A little while ago we went to the National Museum to see who this Eileen Gray was. They have a poster outside, telling you she’s great stuff altogether: she’s one of those Irish geniuses who left Ireland and never came back.
She lived most of her life in Paris, moved in interesting circles in the Twenties and Thirties, and then lived out the rest of her life in obscurity in the French capital. It being an Irish museum, it’s a little afraid to use a word like lover, so Jean Badovici is referred to as a friend, and the house she designed for him is said to have a “mysterious” name, though there’s nothing mysterious about it. She called it E.1027. The “E” was for Eileen and the “7” was for the seventh letter of the alphabet, the first letter of her surname. The other numbers represent “J” and “B”. It was her modernist way of saying: this is our gaff.
Gray and Badovici went on exotic trips together, to Peru (in 1929), to Mexico (in 1934), and Eileen was one of these people who drove around in an MG but hardly knew how to boil and egg. You don’t get any of that in the exhibition. Whoever put it together didn’t go to the trouble of reading Peter Adam’s biography, or any biography.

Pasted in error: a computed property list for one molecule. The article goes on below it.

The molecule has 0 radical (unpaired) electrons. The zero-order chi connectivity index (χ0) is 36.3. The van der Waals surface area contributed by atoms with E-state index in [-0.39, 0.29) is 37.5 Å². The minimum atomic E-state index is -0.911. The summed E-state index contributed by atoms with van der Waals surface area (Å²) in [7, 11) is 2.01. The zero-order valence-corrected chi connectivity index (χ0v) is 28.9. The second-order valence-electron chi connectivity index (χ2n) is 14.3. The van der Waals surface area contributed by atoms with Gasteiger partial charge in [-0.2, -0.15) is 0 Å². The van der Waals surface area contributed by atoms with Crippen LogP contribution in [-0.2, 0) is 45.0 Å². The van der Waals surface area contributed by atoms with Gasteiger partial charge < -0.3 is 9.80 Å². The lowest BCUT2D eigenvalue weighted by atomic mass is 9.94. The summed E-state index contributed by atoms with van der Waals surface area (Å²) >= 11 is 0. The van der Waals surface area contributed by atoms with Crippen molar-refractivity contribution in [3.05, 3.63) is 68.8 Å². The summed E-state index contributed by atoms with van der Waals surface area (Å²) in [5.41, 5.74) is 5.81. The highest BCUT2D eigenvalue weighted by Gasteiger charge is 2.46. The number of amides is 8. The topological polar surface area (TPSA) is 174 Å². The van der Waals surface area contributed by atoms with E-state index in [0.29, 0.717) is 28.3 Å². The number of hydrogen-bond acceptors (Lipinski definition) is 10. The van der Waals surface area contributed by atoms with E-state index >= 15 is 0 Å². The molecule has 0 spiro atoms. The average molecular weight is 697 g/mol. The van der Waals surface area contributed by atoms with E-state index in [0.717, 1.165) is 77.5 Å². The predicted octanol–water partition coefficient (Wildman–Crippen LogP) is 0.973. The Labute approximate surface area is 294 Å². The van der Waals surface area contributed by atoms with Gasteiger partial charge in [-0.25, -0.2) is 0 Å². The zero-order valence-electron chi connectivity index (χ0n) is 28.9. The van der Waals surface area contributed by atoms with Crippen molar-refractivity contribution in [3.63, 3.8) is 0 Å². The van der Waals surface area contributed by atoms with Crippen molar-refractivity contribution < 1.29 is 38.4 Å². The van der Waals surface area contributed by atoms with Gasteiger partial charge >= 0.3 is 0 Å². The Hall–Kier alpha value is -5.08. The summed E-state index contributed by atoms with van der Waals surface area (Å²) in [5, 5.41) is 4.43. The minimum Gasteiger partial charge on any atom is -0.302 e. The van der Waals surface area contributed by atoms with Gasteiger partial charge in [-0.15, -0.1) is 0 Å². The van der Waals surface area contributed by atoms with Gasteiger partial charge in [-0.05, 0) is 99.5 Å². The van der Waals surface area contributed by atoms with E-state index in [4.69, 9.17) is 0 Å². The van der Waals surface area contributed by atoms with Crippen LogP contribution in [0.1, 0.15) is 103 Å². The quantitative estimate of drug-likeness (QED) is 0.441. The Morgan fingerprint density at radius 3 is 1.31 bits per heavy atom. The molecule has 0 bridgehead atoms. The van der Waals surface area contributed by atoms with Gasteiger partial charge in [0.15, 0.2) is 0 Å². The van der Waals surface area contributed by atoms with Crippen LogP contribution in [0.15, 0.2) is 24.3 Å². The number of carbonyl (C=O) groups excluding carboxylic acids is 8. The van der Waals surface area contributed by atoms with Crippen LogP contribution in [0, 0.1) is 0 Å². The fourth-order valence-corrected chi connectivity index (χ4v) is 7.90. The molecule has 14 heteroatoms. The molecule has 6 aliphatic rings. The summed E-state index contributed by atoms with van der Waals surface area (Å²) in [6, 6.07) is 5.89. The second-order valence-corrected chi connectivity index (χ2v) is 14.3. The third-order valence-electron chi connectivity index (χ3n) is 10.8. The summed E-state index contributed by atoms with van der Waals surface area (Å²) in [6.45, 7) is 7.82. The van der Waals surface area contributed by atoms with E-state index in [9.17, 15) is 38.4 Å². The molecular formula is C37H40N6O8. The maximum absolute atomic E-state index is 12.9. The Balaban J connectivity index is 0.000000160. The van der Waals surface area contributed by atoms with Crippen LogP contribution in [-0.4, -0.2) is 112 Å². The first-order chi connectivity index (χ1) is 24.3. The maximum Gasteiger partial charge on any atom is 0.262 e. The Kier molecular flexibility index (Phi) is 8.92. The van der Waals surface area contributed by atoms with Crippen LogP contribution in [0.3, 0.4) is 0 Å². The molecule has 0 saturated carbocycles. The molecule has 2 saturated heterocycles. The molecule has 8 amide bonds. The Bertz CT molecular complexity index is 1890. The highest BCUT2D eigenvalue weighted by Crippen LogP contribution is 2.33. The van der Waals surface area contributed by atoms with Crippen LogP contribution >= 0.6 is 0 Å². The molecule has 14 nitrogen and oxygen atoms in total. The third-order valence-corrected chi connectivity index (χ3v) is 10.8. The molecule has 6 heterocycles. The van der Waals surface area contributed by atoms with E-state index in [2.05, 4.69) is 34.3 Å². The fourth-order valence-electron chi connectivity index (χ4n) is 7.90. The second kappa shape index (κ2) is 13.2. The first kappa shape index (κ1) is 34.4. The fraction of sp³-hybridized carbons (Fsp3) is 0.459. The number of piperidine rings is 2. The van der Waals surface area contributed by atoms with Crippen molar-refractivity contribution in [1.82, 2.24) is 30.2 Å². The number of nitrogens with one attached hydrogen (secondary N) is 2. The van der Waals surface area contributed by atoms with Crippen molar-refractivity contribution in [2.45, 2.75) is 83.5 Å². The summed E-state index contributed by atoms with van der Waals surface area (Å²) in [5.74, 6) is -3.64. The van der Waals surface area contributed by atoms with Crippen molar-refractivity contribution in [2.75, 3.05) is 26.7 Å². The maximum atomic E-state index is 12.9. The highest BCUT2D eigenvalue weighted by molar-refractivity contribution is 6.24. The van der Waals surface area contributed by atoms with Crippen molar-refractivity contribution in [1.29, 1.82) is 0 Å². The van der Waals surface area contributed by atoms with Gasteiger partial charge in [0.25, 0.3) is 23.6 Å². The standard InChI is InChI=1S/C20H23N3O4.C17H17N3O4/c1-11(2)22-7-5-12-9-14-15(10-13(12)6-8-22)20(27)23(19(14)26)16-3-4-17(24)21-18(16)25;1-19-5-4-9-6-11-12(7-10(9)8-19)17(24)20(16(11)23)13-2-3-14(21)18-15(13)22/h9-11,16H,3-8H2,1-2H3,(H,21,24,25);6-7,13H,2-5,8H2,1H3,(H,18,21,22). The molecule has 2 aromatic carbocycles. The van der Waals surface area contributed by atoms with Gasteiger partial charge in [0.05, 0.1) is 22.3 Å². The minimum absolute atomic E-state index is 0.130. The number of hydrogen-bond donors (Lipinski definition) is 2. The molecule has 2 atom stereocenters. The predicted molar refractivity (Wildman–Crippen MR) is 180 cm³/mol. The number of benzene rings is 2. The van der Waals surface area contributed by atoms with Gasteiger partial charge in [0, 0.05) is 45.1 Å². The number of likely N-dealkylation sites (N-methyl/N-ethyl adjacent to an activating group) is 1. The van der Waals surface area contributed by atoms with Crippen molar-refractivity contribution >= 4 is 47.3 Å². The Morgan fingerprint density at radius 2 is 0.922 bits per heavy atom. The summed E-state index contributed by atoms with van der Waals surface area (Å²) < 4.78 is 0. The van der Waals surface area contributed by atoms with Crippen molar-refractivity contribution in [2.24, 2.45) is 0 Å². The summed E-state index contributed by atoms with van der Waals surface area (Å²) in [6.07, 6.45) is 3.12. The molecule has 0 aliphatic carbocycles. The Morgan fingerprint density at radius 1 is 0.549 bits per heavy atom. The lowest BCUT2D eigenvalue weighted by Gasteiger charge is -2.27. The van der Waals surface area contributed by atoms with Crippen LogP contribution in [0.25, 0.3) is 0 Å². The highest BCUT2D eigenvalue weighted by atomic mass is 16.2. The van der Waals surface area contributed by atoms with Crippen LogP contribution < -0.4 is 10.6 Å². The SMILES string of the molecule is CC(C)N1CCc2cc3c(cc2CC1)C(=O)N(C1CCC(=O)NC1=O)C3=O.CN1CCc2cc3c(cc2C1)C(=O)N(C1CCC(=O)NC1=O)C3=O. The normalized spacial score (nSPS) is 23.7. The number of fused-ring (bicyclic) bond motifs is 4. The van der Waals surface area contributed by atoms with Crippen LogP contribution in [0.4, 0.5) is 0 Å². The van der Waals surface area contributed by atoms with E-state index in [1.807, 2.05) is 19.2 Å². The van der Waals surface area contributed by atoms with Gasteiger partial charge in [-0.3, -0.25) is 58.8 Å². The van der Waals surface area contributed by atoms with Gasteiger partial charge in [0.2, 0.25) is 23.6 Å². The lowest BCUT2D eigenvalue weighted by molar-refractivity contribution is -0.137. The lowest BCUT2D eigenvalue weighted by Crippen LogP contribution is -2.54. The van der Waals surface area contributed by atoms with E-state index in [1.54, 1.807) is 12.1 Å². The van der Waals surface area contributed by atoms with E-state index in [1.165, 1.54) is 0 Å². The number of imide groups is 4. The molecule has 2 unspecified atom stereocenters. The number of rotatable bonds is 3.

Well, you can learn all about the two of them in that book. Gray was fourteen years older than Badovici, and she had a lot more money than he had. He asked her to build him a house in the South of France and for three years she lived down there, going to the site, working with the two of three builders, seeing hardly anyone else. He’d drop down from time to time, but you get the impression he was on the lash a lot, enjoying himself, while she lived this hermetic, dedicated life. He was a big socialiser and womaniser and she was a bit of a loner.
After this, he asks her to design a flat for him in the rue Chateaubriand, in Paris. Again she obliges him. She decks it out for him too, out of her own pocket.
So now Badovici has a gaff in the South of France, a modernist classic, and an apartment in Paris. And at a certain point they go their separate ways.
It was after they parted that Badovici’s good old pal Le Corbusier started asking all his friends if he could paint frescoes in their houses. Badovici said: “grand”. And Le Corbusier painted eight in E.1027. Eight! In this house that was all about clean lines, bare walls, very few colours. In this house that was an act of love. Well, this pissed Eileen off no end.
Old Le Corbusier: what a wanker. “Again and again Eileen was made to feel that for a woman, a mere amateur, there was little room among the elitist male-oriented group of architects,” Adam writes; that was in the late Twenties. Well, this was the cherry on top.
And Badovici. That’s him in the photo up top, pointing at the camera. A happy-go-lucky, thoughtless pisshead. (The woman in the photo is Le Corbusier’s wife, who looks as enamoured of the frescos as Eileen must have been).